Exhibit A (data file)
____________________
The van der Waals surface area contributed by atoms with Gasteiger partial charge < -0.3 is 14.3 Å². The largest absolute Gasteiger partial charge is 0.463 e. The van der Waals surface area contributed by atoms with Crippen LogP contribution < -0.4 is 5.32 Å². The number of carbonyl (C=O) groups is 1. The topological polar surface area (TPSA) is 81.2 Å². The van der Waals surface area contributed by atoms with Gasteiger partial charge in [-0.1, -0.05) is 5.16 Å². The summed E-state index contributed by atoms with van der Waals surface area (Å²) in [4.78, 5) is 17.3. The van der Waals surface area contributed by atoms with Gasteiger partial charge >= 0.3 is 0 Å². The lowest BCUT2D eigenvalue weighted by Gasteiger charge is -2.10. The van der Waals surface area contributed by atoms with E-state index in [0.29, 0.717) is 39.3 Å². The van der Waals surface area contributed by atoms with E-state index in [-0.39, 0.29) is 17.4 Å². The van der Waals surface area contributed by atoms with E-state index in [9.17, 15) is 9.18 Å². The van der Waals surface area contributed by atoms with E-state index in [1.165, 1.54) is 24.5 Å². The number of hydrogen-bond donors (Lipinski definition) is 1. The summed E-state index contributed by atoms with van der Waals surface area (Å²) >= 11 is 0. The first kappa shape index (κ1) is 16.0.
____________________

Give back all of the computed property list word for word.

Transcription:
The van der Waals surface area contributed by atoms with Gasteiger partial charge < -0.3 is 14.3 Å². The largest absolute Gasteiger partial charge is 0.463 e. The van der Waals surface area contributed by atoms with Crippen LogP contribution < -0.4 is 5.32 Å². The number of carbonyl (C=O) groups is 1. The topological polar surface area (TPSA) is 81.2 Å². The van der Waals surface area contributed by atoms with Gasteiger partial charge in [-0.1, -0.05) is 5.16 Å². The summed E-state index contributed by atoms with van der Waals surface area (Å²) in [4.78, 5) is 17.3. The van der Waals surface area contributed by atoms with Gasteiger partial charge >= 0.3 is 0 Å². The lowest BCUT2D eigenvalue weighted by Gasteiger charge is -2.10. The van der Waals surface area contributed by atoms with E-state index in [0.29, 0.717) is 39.3 Å². The van der Waals surface area contributed by atoms with E-state index in [-0.39, 0.29) is 17.4 Å². The van der Waals surface area contributed by atoms with E-state index in [9.17, 15) is 9.18 Å². The van der Waals surface area contributed by atoms with E-state index in [1.165, 1.54) is 24.5 Å². The number of hydrogen-bond donors (Lipinski definition) is 1. The summed E-state index contributed by atoms with van der Waals surface area (Å²) >= 11 is 0. The first kappa shape index (κ1) is 16.0.